Midewin

Midewin: A Ballroom Dance Recommendation

Written by Matthew Sove

Now that the fall weather is upon us, I have all sorts of friends and clients seeking fun outdoorsy things to do around Chicago and they’ve been asking me about my favorite places. My go-to spots in the Chicagoland area are the Indiana Dunes State Park (or National Lakeshore) and Starved Rock State Park, and I still recommend those places to everyone who asks. But in an effort to not feel lame about offering the same suggestions yet again this year, I did some internet spelunking and found Midewin National Tallgrass Prairie, about an hour outside of Chicago.

The surprising thing about Midewin isn’t the 20,283 acres of beautiful prairie so close to Chicago, it’s that it was once the Joliet Arsenal, a munitions plant, built during WWII, that had 10,000 employees who made a billion pounds of TNT!

The plant closed after the Cold War and the National Forest Service and bunches of volunteers initially cleaned up 2,000+ acres. The land became Midewin in 1996. It’ll take an additional 10+ more years to fully remove the 373 ammunition bunkers, 429 buildings and other structures, 78 miles of paved roads and 105 miles of railbed and restore the remaining 18,000 acres.

While clean-up efforts still have a long way to go, the the only remnants of the arsenal that I saw during my hike were dozens of ammunition bunkers covered with earth and prairie vegetation (one of these had the door ajar so I peeked in - nothing but cement and a swarm of flies and hornets).

I find Midewin cool for one big reason: Illinois, if you didn’t know, is called the Prairie State (which is kind of a joke since 99% of the native prairie has been lost to agriculture, urban development and the industrial complex). But it’s true! Illinois was once diverse and vast grasslands with little streams all over and bison dotting the rolling hills. And Midewin is the only place in the country attempting to recreate tall grass prairie on a vista level.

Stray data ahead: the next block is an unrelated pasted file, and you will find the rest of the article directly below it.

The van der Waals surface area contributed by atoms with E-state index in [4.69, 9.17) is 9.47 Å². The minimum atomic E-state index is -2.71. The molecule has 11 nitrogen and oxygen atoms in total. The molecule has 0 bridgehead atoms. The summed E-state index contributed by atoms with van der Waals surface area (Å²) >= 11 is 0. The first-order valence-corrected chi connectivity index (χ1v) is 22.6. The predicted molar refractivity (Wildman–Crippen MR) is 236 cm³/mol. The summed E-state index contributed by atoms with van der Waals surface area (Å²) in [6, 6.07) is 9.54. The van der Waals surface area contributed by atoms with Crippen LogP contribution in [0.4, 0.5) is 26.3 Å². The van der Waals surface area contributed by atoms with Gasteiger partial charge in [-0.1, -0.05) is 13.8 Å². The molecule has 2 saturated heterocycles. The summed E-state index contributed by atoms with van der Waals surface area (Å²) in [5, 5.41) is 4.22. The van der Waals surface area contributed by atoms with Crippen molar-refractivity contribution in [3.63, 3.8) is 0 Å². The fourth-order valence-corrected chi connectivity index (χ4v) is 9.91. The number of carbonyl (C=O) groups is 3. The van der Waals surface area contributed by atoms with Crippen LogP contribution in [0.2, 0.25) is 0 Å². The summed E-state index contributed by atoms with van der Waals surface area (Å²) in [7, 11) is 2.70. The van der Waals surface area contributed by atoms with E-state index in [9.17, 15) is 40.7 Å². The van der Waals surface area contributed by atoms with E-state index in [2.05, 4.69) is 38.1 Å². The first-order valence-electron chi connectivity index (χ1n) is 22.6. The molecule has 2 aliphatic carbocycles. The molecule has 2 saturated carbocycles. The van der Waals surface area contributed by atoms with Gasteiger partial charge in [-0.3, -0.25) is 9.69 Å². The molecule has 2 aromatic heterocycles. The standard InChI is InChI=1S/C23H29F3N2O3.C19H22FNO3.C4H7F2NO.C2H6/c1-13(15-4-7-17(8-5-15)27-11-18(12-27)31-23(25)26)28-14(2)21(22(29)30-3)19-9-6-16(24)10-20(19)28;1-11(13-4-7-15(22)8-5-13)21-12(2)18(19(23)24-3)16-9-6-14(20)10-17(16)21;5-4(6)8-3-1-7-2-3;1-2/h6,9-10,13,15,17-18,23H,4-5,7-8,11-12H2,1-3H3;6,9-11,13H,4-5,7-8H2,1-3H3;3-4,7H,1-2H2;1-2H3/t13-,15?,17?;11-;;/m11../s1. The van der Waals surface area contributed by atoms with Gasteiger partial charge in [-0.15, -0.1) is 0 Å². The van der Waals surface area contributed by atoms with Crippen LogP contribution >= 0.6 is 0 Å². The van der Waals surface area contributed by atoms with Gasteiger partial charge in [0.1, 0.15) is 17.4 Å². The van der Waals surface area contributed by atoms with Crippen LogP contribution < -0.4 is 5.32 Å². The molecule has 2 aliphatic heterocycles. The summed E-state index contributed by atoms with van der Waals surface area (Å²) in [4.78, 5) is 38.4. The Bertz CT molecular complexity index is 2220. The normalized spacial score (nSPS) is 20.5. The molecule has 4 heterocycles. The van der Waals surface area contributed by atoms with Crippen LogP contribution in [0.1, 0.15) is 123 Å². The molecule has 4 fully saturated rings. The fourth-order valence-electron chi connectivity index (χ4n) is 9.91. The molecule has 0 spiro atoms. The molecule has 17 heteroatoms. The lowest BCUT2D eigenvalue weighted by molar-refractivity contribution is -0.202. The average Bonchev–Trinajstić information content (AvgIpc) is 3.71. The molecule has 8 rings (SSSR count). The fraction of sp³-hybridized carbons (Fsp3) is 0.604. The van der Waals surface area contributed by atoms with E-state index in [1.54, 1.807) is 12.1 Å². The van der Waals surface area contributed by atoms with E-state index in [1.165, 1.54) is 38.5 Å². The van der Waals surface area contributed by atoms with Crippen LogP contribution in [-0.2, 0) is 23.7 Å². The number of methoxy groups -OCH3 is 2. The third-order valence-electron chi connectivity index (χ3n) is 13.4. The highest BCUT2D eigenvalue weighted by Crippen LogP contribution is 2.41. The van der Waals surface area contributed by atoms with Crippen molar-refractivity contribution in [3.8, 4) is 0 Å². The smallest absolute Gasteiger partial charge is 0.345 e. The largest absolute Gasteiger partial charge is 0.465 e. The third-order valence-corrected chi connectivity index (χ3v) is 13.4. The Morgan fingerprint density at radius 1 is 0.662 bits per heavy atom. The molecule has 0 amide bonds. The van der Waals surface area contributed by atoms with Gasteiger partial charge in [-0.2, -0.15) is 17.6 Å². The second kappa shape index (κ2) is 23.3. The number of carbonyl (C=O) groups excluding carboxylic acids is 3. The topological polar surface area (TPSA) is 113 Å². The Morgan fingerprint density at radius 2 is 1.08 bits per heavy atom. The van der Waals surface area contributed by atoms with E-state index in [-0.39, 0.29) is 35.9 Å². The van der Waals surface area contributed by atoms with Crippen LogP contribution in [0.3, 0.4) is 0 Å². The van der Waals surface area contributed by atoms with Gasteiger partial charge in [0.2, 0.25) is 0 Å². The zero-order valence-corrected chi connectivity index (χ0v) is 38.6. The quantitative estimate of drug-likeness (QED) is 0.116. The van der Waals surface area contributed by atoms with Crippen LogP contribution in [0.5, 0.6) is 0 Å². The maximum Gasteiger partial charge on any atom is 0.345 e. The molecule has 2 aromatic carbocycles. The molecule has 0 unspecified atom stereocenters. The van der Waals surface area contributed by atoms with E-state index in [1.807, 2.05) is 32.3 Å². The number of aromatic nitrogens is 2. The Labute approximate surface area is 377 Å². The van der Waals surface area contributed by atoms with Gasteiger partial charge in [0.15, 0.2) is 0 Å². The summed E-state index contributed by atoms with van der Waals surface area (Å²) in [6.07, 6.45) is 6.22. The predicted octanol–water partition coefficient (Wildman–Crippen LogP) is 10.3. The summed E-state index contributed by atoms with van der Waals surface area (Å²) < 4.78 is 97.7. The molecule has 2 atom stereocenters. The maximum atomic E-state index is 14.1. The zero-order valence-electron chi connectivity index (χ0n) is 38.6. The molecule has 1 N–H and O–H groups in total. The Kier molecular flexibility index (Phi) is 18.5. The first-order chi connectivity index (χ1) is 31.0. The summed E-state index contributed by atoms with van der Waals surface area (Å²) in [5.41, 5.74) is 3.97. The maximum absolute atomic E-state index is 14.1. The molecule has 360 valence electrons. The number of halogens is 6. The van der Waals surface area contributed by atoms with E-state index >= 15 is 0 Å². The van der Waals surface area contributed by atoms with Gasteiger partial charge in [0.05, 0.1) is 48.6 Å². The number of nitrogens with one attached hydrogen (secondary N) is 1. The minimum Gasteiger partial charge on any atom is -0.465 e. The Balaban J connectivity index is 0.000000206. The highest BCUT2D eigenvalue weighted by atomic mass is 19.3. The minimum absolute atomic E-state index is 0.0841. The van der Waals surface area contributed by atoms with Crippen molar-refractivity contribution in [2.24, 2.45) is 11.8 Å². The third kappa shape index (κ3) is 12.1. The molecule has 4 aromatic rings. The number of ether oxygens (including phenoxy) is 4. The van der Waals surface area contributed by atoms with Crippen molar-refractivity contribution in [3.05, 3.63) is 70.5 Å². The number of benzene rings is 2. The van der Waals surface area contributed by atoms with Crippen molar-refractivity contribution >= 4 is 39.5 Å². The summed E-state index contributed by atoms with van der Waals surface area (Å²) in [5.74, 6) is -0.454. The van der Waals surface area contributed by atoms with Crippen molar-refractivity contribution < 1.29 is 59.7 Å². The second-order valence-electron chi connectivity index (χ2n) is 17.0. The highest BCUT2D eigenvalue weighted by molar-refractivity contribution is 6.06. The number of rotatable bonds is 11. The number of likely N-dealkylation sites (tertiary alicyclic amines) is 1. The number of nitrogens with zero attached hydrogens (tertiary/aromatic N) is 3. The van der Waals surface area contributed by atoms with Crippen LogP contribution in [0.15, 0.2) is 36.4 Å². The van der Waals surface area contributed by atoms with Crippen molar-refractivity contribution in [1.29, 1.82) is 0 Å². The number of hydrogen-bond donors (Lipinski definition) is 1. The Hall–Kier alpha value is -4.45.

So why should you go to Midewin? It’s true that prairie land does not make for the most exciting hiking (the hardest trail at Midewin is an “easy”). But their website puts it perfectly: no where in Illinois can you find such “vastness and solitude” that you find at Midewin. As of now, they have over 22 miles of multi-use trails, where all you see is vista-after-vista of wild grass and flowers. You’ll also see a bunch of critters. During our visit we saw a garter snake, a huge assortment of birds, a ground squirrel, a vibrantly red tree squirrel, some type of vole, crickets, butterflies, grasshoppers, and herd of bison. Yes, that’s right. I said Bison. In 2015, a herd of about 30 bison were introduced to Midewin and a series of hiking trails are designed to follow the proximity of their pastures to enable viewing.

But with all this said, the feeling of the place was the most spectacular to me. I’ve had a difficult time verbalizing what this “feel” was, but I found this image, created by Eliza Steel in 1941, that perfectly captures the experience at Midewin: “a world of grass and flowers stretched around me, rising and falling in gentle undulations, as if an enchanter had struck the ocean swell and it was at rest forever.”

Find out all the information you need on their website. If you have any questions, please feel free to chat with Matthew the studio or email him at

One of the bunkers at Midewin

One of the bunkers at Midewin